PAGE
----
Tōkei-ji

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Shōkozan Tōkei-ji
Tokei-ji Kita-kamakura 2.jpg
Tōkei-ji in Kita-kamakura
Information
Denomination Rinzai, Engaku-ji School
Founded 1285
Founder(s) Hōjō Sadatoki, Kakusan-ni
Address

1367 Yamanouchi, Kamakura

Kanagawa 247-0062
Country Japan
Website Tokei-ji

Shōkozan Tōkei-ji (松岡山東慶寺?), also known as Kakekomi-dera (駆け込み寺?) or Enkiri-dera (縁切り寺?)), is a Buddhist temple and a former nunnery, the only survivor of a network of five nunneries called Amagozan (尼五山?), in the city of Kamakura in Kanagawa Prefecture, Japan. It is part of the Rinzai school of Zen's Engaku-ji branch, and was opened by Hōjō Sadatoki in 1285. It is best known as a historic refuge for women who were abused by their husbands.[1] It is for this reason sometimes referred to as the "Divorce Temple".

History[edit]

The temple was founded in the 8th year of Koan (1285) by nun Kakusan-ni, wife of Hōjō Tokimune (1251-1284), after her husband's death. Because it was then customary for a wife to become a nun after her husband's death, she decided to open the temple and dedicate it to the memory of her husband. She also made it a refuge for battered wives.

In an age when men could easily divorce their wives but wives had great difficulty divorcing their husbands, Tōkei-ji allowed women to become officially divorced after staying there for three years. Temple records show that, during the Tokugawa period alone, an estimated 2,000 women sought shelter there. The temple lost its right to concede divorce in 1873, when a new law was approved and the Court of Justice started to handle the cases.

The temple remained a nunnery for over 600 years and men could not enter until 1902, when a man took the post of abbot and Tōkei-ji came under the supervision of Engaku-ji. Before then, the chief nun was always an important figure, and once it even was a daughter of Emperor Go-Daigo. Tenshū-ni, the daughter and only survivor of Toyotomi Hideyori's family, son of Hideyoshi, entered Tōkei-ji following the Siege of Osaka. Such was the nunnery's prestige that its couriers did not need to prostrate themselves when they met a Daimyo's procession.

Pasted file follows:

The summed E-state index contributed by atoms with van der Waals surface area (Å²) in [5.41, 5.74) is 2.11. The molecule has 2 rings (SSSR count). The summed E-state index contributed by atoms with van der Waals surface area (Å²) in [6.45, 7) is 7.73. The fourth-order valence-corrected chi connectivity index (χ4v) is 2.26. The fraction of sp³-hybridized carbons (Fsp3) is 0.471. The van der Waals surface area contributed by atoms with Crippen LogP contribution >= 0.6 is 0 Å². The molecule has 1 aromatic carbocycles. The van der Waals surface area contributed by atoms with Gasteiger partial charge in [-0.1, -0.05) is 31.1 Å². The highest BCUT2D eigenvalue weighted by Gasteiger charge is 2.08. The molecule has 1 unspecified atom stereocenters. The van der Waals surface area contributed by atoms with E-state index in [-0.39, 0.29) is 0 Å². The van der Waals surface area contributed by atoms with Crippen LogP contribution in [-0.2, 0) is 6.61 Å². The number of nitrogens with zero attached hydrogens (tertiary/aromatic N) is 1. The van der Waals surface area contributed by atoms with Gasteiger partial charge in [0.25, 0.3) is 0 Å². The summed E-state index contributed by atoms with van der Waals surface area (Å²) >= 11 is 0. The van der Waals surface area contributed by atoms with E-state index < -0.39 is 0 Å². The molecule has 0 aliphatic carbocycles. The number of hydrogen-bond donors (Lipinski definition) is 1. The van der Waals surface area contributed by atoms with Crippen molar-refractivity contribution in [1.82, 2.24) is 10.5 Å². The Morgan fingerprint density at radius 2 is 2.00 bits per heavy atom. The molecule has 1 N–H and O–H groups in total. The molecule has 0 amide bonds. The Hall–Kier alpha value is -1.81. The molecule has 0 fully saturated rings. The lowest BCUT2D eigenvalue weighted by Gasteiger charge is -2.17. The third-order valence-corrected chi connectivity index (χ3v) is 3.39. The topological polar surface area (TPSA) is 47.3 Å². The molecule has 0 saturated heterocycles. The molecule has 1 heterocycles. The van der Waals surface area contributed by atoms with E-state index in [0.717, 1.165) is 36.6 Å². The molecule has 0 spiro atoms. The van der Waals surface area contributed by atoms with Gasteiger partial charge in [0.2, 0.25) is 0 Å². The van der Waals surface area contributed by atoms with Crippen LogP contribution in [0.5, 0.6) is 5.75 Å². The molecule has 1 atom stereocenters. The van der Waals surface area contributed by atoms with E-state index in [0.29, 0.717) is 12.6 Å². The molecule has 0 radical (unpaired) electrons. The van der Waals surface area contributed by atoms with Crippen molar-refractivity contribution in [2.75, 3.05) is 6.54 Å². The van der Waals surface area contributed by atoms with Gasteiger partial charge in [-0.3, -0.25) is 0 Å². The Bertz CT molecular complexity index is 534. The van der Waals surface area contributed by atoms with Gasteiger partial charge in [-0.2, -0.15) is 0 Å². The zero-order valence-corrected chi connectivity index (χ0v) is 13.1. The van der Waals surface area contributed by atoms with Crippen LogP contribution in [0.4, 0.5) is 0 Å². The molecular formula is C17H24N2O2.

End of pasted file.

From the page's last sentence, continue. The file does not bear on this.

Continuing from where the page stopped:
The two main buildings of the complex are the Main Hall and the Suigetsu-dō, but the latter is not open to visitors. The temple's old Butsuden, an Important Cultural Property, was bought during the Meiji period by businessman Tomitaro Hara and is now in the garden he built, Yokohama's Sankei-en.

Cemetery[edit]

Behind the temple there is a graveyard where many celebrities are buried, among them in adjacent graves are two men also famous among European Zen and haiku aficionados, Daisetz Teitaro Suzuki and Reginald Horace Blyth.

See also[edit]

  • For an explanation of terms concerning Japanese Buddhism, Japanese Buddhist art, and Japanese Buddhist temple architecture, see the Glossary of Japanese Buddhism.

References[edit]

  1. ^ Sachiko Kaneko Morrell and Robert E. Morrell (2006). Zen Sanctuary of Purple Robes: Japan's Tokeiji Convent Since 1285. State University of New York Press. 

External links[edit]

Kamakura travel guide from Wikivoyage

Coordinates: 35°20′6.88″N 139°32′44.27″E / 35.3352444°N 139.5456306°E / 35.3352444; 139.5456306